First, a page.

Colour-changing dressing 'fights antibiotic resistance'
A medical dressing that changes colour when it detects infection could cut the unnecessary use of antibiotics, say scientists at Bath University.
It works by releasing fluorescent dye from tiny capsules when toxins are given out by bacteria in a wound.
This allows doctors to identify bacterial infections and treat them more quickly, particularly in children with burns.
Researchers said it could help to save lives.
Children with burn wounds are particularly susceptible to bacterial infections because of their immature immune systems.
These infections can slow the healing of wounds, leading to longer stays in hospital and sometimes permanent scarring. In severe cases, infections can kill.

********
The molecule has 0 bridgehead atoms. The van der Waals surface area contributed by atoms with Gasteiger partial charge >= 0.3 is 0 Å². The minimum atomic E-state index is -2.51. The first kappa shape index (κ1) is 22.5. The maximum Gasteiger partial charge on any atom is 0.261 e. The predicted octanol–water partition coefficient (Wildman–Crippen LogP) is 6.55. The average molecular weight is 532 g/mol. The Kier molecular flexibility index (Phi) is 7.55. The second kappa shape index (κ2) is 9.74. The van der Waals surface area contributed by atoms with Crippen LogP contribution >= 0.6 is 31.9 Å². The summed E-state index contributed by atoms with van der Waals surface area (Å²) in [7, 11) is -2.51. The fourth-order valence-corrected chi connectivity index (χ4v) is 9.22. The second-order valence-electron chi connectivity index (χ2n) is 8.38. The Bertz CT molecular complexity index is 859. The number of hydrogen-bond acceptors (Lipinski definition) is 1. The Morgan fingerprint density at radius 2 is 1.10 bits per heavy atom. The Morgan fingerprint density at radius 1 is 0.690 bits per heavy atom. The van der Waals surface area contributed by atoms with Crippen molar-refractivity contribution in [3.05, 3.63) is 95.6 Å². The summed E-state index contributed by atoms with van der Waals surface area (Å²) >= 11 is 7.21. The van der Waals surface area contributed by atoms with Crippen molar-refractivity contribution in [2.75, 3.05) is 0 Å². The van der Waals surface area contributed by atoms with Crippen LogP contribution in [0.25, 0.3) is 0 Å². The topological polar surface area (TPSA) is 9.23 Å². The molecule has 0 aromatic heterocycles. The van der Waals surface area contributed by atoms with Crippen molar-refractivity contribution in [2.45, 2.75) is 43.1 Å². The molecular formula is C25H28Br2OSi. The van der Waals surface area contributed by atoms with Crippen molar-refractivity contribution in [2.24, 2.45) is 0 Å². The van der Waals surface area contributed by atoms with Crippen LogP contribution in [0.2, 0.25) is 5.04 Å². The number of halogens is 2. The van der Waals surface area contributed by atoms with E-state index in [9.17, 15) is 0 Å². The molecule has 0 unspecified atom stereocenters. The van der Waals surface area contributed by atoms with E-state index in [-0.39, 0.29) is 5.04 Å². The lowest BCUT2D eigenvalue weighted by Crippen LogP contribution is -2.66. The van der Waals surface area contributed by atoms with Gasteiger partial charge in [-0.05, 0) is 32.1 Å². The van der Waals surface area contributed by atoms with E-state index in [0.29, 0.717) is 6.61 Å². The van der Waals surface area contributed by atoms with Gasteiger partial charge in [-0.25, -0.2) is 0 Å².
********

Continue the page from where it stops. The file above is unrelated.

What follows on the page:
Major health concern
Doctors find it very difficult to diagnose infections quickly and easily without removing the dressing, which can be painful and create more scarring.
Because of this, antibiotics are often prescribed as a precaution before the infection is confirmed.
However, treatment with antibiotics when there is no infection can lead to bacteria becoming resistant to antibiotics - and antibiotic resistance is a major health concern.
Dr Toby Jenkins, reader in biophysical chemistry at Bath, leading the project, said "it could really help to save lives."
The team has been awarded almost £1m by the Medical Research Council to test the responsiveness of the prototype dressing to samples taken from the wounds of burns victims.